New guidelines for suicide prevention

New guidelines for suicide prevention

CAPE GIRARDEAU, MO (KFVS) - Suicide is now the number two killer of teens in the country.

Heartland counseling centers are preparing themselves to better deal with suicide. In fact, the Community Counseling Center in Cape Girardeau is trying to reach the point of Zero Suicides.

"So we're getting into what we're doing and we're gonna get into those best practices, we're going to be implementing here at community counseling center," said Rick Strait, the Program director at the CCC.

"Places that have started the zero suicide, and are a few years ahead of us, they've seen a dramatic decrease in suicide."

The counselors are also expecting the program to help their patients.

"It's gonna empower us to help our clients so much more and to bring that suicide rate down to zero," said Erin Jackson, an on-call crisis team member.

Jackson and other members of the crisis team counsel people who call into their hotline.

The American Academy of Pediatrics has announced new screening process for teens.

Here are the tips that the American Academy of Pediatrics recommends to help prevent Teen suicide.

If your teenager has been depressed, you should look closely for signs that he or she might be thinking of suicide:

  • Has his personality changed dramatically?
  • Is he having trouble with a girlfriend (or, for girls, with a boyfriend)? Or is he having trouble getting along with other friends or with parents? Has he withdrawn from people he used to feel close to?
  • Is the quality of his schoolwork going down? Has he failed to live up to his own or someone else's standards (when it comes to school grades, for example)?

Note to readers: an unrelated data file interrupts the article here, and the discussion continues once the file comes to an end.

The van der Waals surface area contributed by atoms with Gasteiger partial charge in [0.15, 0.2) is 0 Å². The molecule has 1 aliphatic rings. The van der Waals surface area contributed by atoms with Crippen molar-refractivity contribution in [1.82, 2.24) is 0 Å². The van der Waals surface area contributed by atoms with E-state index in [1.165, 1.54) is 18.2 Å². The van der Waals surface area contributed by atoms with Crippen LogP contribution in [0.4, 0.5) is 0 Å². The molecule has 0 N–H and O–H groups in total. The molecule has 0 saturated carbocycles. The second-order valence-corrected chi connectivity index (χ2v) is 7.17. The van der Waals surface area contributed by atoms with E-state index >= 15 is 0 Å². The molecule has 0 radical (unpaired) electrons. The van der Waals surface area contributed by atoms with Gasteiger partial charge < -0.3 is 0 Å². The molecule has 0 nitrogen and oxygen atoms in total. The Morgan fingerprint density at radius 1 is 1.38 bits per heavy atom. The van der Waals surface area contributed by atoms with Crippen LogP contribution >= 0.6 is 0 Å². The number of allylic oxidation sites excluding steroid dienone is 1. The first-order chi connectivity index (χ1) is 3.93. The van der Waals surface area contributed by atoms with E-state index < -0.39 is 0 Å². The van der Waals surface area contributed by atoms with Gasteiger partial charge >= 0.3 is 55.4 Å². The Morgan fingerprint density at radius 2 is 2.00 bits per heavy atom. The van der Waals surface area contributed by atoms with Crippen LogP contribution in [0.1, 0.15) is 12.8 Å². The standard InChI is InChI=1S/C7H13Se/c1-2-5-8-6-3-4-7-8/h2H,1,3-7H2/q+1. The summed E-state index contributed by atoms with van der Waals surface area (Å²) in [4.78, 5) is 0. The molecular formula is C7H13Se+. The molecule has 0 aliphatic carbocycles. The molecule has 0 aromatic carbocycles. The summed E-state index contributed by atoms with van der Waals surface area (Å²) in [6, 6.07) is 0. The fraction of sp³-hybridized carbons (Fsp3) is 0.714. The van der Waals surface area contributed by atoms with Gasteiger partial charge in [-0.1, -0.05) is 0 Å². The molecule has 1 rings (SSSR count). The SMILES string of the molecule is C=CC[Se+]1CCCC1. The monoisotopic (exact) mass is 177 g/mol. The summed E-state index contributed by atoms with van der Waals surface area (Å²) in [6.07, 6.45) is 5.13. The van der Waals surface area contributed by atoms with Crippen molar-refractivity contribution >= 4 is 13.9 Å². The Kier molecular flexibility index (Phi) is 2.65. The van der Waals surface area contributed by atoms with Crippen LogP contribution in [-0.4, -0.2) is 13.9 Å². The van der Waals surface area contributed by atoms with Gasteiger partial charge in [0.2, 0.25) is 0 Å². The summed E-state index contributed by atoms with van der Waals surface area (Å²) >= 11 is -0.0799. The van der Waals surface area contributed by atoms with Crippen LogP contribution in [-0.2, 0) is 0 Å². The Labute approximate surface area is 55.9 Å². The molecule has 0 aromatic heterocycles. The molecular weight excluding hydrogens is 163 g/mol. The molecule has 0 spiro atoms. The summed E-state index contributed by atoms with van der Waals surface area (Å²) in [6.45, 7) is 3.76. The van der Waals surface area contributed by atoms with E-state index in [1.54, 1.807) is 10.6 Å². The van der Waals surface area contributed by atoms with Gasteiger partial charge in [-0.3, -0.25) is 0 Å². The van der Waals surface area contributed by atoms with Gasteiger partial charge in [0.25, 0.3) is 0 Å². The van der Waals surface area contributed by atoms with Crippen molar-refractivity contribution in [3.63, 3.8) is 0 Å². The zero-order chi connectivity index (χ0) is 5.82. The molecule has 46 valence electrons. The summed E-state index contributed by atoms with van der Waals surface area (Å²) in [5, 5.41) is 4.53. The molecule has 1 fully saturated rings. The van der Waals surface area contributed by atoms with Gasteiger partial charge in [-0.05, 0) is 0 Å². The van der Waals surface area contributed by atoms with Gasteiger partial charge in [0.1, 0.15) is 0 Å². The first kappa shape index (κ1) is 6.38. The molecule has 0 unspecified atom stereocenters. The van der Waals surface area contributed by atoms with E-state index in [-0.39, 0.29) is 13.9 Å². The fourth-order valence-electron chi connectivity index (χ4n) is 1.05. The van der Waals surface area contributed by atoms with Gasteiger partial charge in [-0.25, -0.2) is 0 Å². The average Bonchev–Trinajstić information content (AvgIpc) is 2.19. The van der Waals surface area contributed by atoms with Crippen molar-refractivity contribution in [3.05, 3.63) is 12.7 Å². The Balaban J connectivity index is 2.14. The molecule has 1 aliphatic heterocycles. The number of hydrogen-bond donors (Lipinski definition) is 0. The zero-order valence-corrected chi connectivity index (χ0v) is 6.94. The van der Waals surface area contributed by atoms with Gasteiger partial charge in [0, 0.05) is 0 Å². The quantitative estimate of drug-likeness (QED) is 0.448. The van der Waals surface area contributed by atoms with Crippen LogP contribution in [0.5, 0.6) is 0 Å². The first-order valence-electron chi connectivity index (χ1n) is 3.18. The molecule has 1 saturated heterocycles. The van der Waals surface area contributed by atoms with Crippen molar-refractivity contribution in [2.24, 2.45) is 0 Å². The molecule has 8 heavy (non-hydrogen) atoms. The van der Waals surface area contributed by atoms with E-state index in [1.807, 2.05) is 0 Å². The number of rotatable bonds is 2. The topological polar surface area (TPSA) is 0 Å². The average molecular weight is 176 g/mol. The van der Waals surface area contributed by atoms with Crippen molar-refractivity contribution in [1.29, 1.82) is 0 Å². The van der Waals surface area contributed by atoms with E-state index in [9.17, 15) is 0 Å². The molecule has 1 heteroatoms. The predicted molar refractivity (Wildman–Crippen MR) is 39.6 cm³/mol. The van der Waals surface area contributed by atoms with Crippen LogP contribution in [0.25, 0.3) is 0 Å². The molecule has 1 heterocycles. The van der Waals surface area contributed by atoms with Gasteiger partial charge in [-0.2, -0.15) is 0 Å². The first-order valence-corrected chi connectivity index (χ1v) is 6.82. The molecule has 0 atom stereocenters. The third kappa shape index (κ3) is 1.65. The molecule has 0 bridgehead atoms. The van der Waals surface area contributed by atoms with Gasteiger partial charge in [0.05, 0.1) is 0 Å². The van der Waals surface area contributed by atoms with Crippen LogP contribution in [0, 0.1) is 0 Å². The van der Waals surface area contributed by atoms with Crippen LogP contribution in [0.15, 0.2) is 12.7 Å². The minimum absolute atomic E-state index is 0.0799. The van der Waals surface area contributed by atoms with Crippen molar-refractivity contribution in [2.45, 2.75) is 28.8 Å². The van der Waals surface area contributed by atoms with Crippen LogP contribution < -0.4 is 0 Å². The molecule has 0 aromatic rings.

• Does he always seem bored, and is he having trouble concentrating?
  • Is he acting like a rebel in an unexplained and severe way?
  • Is she pregnant and finding it hard to cope with this major life change?
  • Has he run away from home?
  • Is your teenager abusing drugs and/or alcohol?
  • Is she complaining of headaches, stomachaches, etc., that may or may not be real?
  • Have his eating or sleeping habits changed?
  • Has his or her appearance changed for the worse?
  • Is he giving away some of his most prized possessions?
  • Is he writing notes or poems about death?
  • Does he talk about suicide, even jokingly? Has he said things such as, "That's the last straw," or "I can't take it anymore," or "Nobody cares about me?" (Threatening to kill oneself precedes four out of five suicidal deaths.)
  • Has he tried to commit suicide before?

If you suspect that your teenager might be thinking about suicide, do not remain silent.

  • Ask your teenager about it. Don't be afraid to say the word "suicide." Getting the word out in the open may help your teenager think someone has heard his cries for help.
  • Reassure him that you love him. Remind him that no matter how awful his problems seem, they can be worked out, and you are willing to help.
  • Ask her to talk about her feelings. Listen carefully. Do not dismiss her problems or get angry at her.
  • Remove all lethal weapons from your home, including guns, pills, kitchen utensils and ropes.
  • Seek professional help. Ask your teenager's pediatrician to guide you. A variety of outpatient and hospital-based treatment programs are available.

Suicide is preventable, but you must act quickly.

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